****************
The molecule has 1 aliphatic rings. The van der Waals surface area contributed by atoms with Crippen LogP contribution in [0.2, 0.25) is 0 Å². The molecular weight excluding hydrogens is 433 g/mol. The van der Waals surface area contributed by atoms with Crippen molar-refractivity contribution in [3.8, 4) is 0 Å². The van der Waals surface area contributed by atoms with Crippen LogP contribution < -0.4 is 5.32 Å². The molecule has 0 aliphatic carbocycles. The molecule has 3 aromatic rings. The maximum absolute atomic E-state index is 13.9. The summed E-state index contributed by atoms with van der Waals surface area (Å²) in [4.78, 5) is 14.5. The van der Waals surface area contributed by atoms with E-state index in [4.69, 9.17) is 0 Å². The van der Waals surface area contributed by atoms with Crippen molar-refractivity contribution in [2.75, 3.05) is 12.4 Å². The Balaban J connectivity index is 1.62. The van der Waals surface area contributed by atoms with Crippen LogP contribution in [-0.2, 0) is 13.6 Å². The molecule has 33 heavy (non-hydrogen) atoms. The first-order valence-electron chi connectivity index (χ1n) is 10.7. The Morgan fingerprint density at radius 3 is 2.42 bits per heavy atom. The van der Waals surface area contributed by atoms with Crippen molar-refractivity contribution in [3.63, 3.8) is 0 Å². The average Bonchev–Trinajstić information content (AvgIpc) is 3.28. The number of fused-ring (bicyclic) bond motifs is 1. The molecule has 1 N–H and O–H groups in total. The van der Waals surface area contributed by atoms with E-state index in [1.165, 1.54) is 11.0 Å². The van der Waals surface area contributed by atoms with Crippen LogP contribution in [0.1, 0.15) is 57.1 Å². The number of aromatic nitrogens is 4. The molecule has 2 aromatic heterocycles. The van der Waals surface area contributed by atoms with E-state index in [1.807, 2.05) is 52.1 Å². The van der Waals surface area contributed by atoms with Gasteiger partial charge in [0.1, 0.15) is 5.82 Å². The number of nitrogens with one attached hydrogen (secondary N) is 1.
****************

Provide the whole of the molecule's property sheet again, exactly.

The molecule has 1 aliphatic rings. The van der Waals surface area contributed by atoms with Crippen LogP contribution in [0.2, 0.25) is 0 Å². The molecular weight excluding hydrogens is 433 g/mol. The van der Waals surface area contributed by atoms with Crippen molar-refractivity contribution in [3.8, 4) is 0 Å². The van der Waals surface area contributed by atoms with Crippen LogP contribution < -0.4 is 5.32 Å². The molecule has 0 aliphatic carbocycles. The molecule has 3 aromatic rings. The maximum absolute atomic E-state index is 13.9. The summed E-state index contributed by atoms with van der Waals surface area (Å²) in [4.78, 5) is 14.5. The van der Waals surface area contributed by atoms with E-state index in [4.69, 9.17) is 0 Å². The van der Waals surface area contributed by atoms with Crippen molar-refractivity contribution in [2.75, 3.05) is 12.4 Å². The Balaban J connectivity index is 1.62. The van der Waals surface area contributed by atoms with Crippen LogP contribution in [-0.2, 0) is 13.6 Å². The molecule has 33 heavy (non-hydrogen) atoms. The first-order valence-electron chi connectivity index (χ1n) is 10.7. The Morgan fingerprint density at radius 3 is 2.42 bits per heavy atom. The van der Waals surface area contributed by atoms with Crippen molar-refractivity contribution in [3.63, 3.8) is 0 Å². The average Bonchev–Trinajstić information content (AvgIpc) is 3.28. The number of fused-ring (bicyclic) bond motifs is 1. The molecule has 1 N–H and O–H groups in total. The van der Waals surface area contributed by atoms with E-state index in [1.165, 1.54) is 11.0 Å². The van der Waals surface area contributed by atoms with Crippen LogP contribution in [0.1, 0.15) is 57.1 Å². The number of aromatic nitrogens is 4. The molecule has 2 aromatic heterocycles. The van der Waals surface area contributed by atoms with E-state index in [1.807, 2.05) is 52.1 Å². The van der Waals surface area contributed by atoms with Gasteiger partial charge in [0.1, 0.15) is 5.82 Å². The number of nitrogens with one attached hydrogen (secondary N) is 1.